NEW YORK -- Does a $2,000 bottle of Scotch whisky really taste appreciably better than, say, a $35 bottle from the same distiller?
You bet it does. I had the rare opportunity to sample both styles, as well as several others, at the recent unveiling in Manhattan of noted beverage alcohol writer F. Paul Pacult's latest book, "A Double Scotch: How Chivas Regal and The Glenlivet Became Global Icons'' ($24.95, 304 pages, John Wiley & Sons).
Part of the private festivities at the renowned Keens Steakhouse, a city fixture since about 1850, was fueled by samples from the two iconic distilling houses via their kilt-clad stars -- Chivas master blender Colin Scott and Glenlivet master distiller Jim Cryle (seen above) -- who flew in from Scotland for the event.
Chivas, the top-selling Scotch in the U.S., and The Glenlivet, widely regarded as the finest single malt Scotch anywhere, remain competitors despite the fact they both now come under the Pernod Ricard USA corporate umbrella. A testimony, for good or for bad, to the globalization of so many industries and the seemingly endless mergers therein.
Scott, Chivas' master blender since 1989, provided three samples: a 12-year-old with warm, peppery notes and a certain hint of apples and nuts; an 18-year-old version with chocolate and toffee notes overlaying a woodsy, nutty base, and the 21-year-old Royal Salute developed for the coronation in 1952 of Elizabeth II, a traditionally smoky blend with tastes of dry fruit throughout.
The 18 is Scott's favorite, the one he says he'd choose if he knew it would be his last drink.
Chivas' commercial success is something its top people don't want to fool with despite the fad-driven nature of the industry, Scott notes, "so we're tweaking the orchestra but the tune remains the same.''
Cryle, who has been in the distilling business for four decades, shared a quintet of The Glenlivet's single malts. One was a comparative youngster at 12 years old with upfront pineapple taste drawn from the wood of the American and European oak casks in which it is aged. A 15-year-old aged in Limousin oak had more of a cedar and fruit combination. And, an 18-year-old that really opened up with a splash of spring water added to the tasting glass was ripe with notes of pear and melon.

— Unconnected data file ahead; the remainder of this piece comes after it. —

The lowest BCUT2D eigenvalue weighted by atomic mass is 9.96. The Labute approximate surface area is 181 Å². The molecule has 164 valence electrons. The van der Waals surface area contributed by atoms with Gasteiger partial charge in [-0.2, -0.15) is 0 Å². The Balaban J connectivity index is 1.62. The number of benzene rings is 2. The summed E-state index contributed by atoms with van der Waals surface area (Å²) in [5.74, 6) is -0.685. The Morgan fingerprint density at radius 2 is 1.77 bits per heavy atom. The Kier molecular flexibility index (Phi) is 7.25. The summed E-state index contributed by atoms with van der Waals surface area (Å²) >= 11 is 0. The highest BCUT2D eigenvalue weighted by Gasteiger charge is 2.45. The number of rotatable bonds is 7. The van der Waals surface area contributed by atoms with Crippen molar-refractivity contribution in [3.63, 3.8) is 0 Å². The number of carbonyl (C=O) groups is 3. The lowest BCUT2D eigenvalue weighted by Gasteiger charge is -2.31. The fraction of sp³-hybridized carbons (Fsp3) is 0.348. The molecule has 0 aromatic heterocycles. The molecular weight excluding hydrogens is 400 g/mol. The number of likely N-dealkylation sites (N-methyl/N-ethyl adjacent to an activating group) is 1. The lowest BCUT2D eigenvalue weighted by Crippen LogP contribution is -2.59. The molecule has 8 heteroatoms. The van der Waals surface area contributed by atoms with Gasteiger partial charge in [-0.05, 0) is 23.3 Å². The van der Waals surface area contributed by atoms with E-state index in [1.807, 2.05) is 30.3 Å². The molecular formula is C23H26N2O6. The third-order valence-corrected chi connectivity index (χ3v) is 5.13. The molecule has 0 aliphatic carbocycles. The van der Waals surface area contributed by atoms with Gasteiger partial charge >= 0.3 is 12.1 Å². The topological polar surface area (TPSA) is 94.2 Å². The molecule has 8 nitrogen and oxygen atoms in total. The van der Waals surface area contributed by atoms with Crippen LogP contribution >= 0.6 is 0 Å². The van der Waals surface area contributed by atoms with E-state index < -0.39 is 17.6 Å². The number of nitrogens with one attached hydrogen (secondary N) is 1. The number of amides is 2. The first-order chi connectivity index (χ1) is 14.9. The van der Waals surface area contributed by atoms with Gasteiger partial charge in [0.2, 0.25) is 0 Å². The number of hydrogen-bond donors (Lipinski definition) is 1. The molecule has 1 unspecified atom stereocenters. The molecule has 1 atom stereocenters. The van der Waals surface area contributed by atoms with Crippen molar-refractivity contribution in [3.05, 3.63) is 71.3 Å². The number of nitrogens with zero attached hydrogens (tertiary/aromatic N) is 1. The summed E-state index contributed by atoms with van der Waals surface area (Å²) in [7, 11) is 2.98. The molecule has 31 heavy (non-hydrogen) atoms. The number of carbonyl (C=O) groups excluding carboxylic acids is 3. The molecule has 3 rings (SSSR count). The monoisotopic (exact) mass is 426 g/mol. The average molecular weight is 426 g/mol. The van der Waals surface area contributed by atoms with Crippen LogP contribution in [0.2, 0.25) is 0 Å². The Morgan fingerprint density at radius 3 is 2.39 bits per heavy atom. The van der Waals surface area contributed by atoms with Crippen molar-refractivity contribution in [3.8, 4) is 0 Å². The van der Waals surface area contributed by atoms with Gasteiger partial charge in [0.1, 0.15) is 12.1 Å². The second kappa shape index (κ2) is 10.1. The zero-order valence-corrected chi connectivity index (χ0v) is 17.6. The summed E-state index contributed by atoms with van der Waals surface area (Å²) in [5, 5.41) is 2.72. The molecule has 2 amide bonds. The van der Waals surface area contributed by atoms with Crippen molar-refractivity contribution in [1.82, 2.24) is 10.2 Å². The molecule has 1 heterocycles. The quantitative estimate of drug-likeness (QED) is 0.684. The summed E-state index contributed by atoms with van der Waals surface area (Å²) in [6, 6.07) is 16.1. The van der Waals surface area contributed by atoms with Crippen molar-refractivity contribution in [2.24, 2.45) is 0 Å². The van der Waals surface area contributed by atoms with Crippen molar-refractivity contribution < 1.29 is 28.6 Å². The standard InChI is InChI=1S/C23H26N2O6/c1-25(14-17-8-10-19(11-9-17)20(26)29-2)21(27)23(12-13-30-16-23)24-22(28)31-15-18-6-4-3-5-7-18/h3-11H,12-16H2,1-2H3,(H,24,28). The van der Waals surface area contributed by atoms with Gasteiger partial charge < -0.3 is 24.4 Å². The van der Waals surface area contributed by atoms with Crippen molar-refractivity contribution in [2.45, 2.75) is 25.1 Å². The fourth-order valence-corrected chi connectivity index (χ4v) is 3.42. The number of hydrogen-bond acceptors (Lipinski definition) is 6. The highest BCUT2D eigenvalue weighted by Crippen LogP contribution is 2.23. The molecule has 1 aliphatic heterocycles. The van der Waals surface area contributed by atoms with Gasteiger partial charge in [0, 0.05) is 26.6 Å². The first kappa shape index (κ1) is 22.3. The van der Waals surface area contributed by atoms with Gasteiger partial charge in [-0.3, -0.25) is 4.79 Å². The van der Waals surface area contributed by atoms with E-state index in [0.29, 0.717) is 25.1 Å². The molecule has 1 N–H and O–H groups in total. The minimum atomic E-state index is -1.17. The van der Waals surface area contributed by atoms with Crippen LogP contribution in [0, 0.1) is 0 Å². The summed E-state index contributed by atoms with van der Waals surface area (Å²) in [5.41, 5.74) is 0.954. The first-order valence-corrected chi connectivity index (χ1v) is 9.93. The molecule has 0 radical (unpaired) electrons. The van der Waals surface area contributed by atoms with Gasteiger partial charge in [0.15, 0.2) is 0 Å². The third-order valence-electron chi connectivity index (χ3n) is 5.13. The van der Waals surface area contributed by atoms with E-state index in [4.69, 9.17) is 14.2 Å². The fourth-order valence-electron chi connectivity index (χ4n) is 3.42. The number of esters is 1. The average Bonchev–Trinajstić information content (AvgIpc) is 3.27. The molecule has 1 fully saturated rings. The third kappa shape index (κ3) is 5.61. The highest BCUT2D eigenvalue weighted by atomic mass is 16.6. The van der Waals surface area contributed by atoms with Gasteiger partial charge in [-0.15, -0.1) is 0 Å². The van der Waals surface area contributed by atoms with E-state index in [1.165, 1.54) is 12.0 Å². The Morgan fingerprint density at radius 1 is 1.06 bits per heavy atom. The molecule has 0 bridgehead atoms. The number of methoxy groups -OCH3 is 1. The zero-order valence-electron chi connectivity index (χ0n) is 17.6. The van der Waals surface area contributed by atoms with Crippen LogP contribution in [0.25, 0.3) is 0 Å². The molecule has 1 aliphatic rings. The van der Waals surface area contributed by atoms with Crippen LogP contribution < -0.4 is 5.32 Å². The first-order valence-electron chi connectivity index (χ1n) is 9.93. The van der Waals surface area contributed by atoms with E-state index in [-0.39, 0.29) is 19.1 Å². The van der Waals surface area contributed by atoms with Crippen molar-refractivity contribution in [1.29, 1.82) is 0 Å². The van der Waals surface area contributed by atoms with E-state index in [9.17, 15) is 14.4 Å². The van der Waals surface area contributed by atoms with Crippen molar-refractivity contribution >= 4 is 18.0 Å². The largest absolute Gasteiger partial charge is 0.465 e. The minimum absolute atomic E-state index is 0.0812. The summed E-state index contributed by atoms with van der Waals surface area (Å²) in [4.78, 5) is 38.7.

But the stars of The Glenlivet portolio were an Archive (minimum 21 years old) with a great nose and robust, lingering sherry-tinted aftertaste, and the aforementioned $2,000-a-bottle Cellar Collection 1964 distillation.
Only 14 casks of the Cellar Collection were made, nine in sherry wood and five in used bourbon barrels. From that tiny pool came just 1,824 bottles (750-milliliter sized), each one signed and numbered, with a mere 800 of them sent to the American market several months ago.
I confess I've never tasted a $2,000-a-bottle whisky before. I expected a socko experience, but it was just the opposite. There is a certain delicate layering and complexity of flavors missing in other Scotches, even those of the expensive sort, that coats the mouth.
The 1964 is a warm, satisfying distillation, wonderfully smooth with a balance of floral and plum notes and a long, spicy finish. It was excellent by itself, sublime with a crumble of Stilton from the nearby cheese board. Each sip revealed another nuance of quality. Worth $2,000? If someone else is buying, sure thing.
Speaking of Scotch, new rules proposed by the Scotch Whisky Association would change the way such distillations are labeled.
The proposal, expected to become law in Scotland by 2007, would limit to five the number of different styles of Scotch: single malt, single grain (both from a single distillery), blended Scotch, blended malt and blended grain. Definitions such as "pure malt'' or "vatted malt'' will be outlawed, replaced with blended malt. The proposal also would outlaw the use of geographical descriptors for whiskies unless they actually are from the area named on the label.
Distillers will get a one-year selloff period to divest themselves of existing stock before having to adhere to the new rules.
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